Even though nearly two weeks of school are in the bag, teachers in the Wichita Falls ISD are still getting used to some new requirements.
Starting in the 2015-2016 school year, they have to create professional social media accounts. They also have to create a website. This is to keep up with technology advancements and trends of the students.
"Kids are on social media. That's where they are," Savannah Wheeler, a first year teacher at Kirby Junior High said, "That's where they spend a huge portion of their time."
While some people might be against the idea of teachers having a professional account, Coach Wheeler explained it will benefit both the students and the teachers. It acts as another line of communication, which is extremely important.
"I post about, hey, bring your school supplies, bring your vocabulary homework, make sure you are studying for your test," she said, "Just kind of to remind those kids about what they need to be doing for my class. So, it's all instructional and school based."
Coach Wheeler also likes to post educational material for kids to look at, which are related to the topic they are studying. This could include videos, written examples, research sites, etc. It just gives the child another opportunity to be successful in understanding the material.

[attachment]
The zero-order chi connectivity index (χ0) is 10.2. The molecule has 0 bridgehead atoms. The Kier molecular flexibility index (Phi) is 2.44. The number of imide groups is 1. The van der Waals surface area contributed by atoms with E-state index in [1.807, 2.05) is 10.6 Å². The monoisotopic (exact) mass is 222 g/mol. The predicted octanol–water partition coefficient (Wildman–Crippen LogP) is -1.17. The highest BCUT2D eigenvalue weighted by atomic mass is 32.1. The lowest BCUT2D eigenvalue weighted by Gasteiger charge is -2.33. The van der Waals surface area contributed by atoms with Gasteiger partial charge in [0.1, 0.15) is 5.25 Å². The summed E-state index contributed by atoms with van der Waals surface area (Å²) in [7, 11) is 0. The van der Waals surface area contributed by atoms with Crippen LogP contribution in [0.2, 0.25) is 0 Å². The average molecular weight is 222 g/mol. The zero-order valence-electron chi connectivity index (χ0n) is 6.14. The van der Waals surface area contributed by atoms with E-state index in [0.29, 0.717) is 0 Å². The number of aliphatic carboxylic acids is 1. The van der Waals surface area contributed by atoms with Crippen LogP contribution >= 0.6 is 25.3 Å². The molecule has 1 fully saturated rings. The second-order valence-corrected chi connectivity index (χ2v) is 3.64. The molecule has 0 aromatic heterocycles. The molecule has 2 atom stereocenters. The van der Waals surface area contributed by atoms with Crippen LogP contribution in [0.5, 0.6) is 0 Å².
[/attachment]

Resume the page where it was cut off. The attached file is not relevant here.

Even parents are logging into the change. Coach Wheeler said she probably has just as many parent followers as students.
"They want to stay in the loop too, so it's a really great way for parents to find out what we're doing in class," she said.
They can also keep up on athletic or school activities. It might even serve as a way for them to connect and communicate with their child. So, educators feel it's a win win situation.
Some might argue by saying the reminders from the social media sites take away from the responsibility of the student. However, Coach Wheeler disagrees. She said it actually encourages the students to stay on top of their studies.
"We set reminders on our iPhones all the time," she said, "This is the same thing. It's just more personal."
Still, teachers have to be careful about what and how they make a post.
"We really want to limit what we post to be instructional based or really based on what the school is doing," Coach Wheeler said.
If they stick to that, she said there should be no problems.
Teachers had to sign a technology use policy at the beginning of the school year. It clearly states when they can and cannot have contact with the students. It also restricts the teachers from being friends with them on their personal social media sites.